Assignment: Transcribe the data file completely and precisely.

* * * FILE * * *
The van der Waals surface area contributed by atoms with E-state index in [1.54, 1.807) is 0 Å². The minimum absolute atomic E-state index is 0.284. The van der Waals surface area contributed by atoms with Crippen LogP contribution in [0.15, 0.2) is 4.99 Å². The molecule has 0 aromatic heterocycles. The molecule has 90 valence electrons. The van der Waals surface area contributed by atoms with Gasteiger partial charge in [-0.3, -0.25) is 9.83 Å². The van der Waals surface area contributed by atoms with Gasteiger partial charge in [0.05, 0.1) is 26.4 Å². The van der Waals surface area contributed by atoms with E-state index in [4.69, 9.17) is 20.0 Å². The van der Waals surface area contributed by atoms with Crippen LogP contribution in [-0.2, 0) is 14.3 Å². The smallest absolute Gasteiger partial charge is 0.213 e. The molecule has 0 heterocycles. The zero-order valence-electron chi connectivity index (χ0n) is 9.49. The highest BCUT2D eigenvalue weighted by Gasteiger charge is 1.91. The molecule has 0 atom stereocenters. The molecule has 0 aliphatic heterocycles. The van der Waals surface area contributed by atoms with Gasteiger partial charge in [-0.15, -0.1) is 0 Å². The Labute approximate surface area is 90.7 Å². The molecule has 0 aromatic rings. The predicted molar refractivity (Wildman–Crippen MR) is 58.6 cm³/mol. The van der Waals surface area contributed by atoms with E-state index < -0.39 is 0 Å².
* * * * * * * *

The van der Waals surface area contributed by atoms with E-state index in [1.54, 1.807) is 0 Å². The minimum absolute atomic E-state index is 0.284. The van der Waals surface area contributed by atoms with Crippen LogP contribution in [0.15, 0.2) is 4.99 Å². The molecule has 0 aromatic heterocycles. The molecule has 90 valence electrons. The van der Waals surface area contributed by atoms with Gasteiger partial charge in [-0.3, -0.25) is 9.83 Å². The van der Waals surface area contributed by atoms with Gasteiger partial charge in [0.05, 0.1) is 26.4 Å². The van der Waals surface area contributed by atoms with E-state index in [4.69, 9.17) is 20.0 Å². The van der Waals surface area contributed by atoms with Crippen LogP contribution in [-0.2, 0) is 14.3 Å². The smallest absolute Gasteiger partial charge is 0.213 e. The molecule has 0 heterocycles. The zero-order valence-electron chi connectivity index (χ0n) is 9.49. The highest BCUT2D eigenvalue weighted by Gasteiger charge is 1.91. The molecule has 0 atom stereocenters. The molecule has 0 aliphatic heterocycles. The van der Waals surface area contributed by atoms with Gasteiger partial charge in [-0.15, -0.1) is 0 Å². The Labute approximate surface area is 90.7 Å². The molecule has 0 aromatic rings. The predicted molar refractivity (Wildman–Crippen MR) is 58.6 cm³/mol. The van der Waals surface area contributed by atoms with E-state index < -0.39 is 0 Å².